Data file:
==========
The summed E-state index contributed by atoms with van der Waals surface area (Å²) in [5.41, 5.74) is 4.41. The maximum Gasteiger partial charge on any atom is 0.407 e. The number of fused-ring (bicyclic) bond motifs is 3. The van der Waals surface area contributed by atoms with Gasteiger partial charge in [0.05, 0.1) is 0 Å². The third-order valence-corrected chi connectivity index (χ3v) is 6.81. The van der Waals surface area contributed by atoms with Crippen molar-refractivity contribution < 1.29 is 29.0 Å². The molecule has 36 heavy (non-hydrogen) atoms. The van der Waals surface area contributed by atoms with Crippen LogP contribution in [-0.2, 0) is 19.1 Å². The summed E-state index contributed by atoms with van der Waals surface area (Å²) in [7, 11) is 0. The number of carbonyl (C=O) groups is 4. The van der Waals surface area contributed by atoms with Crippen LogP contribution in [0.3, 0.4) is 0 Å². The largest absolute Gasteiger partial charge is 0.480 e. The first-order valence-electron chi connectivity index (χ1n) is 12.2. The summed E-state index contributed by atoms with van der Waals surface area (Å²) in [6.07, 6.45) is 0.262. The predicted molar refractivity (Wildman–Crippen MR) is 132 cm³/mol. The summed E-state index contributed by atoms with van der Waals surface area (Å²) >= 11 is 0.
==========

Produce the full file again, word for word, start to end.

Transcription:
The summed E-state index contributed by atoms with van der Waals surface area (Å²) in [5.41, 5.74) is 4.41. The maximum Gasteiger partial charge on any atom is 0.407 e. The number of fused-ring (bicyclic) bond motifs is 3. The van der Waals surface area contributed by atoms with Gasteiger partial charge in [0.05, 0.1) is 0 Å². The third-order valence-corrected chi connectivity index (χ3v) is 6.81. The van der Waals surface area contributed by atoms with Crippen molar-refractivity contribution < 1.29 is 29.0 Å². The molecule has 36 heavy (non-hydrogen) atoms. The van der Waals surface area contributed by atoms with Crippen LogP contribution in [-0.2, 0) is 19.1 Å². The summed E-state index contributed by atoms with van der Waals surface area (Å²) in [7, 11) is 0. The number of carbonyl (C=O) groups is 4. The van der Waals surface area contributed by atoms with Crippen LogP contribution in [0.3, 0.4) is 0 Å². The largest absolute Gasteiger partial charge is 0.480 e. The first-order valence-electron chi connectivity index (χ1n) is 12.2. The summed E-state index contributed by atoms with van der Waals surface area (Å²) in [6.07, 6.45) is 0.262. The predicted molar refractivity (Wildman–Crippen MR) is 132 cm³/mol. The summed E-state index contributed by atoms with van der Waals surface area (Å²) >= 11 is 0.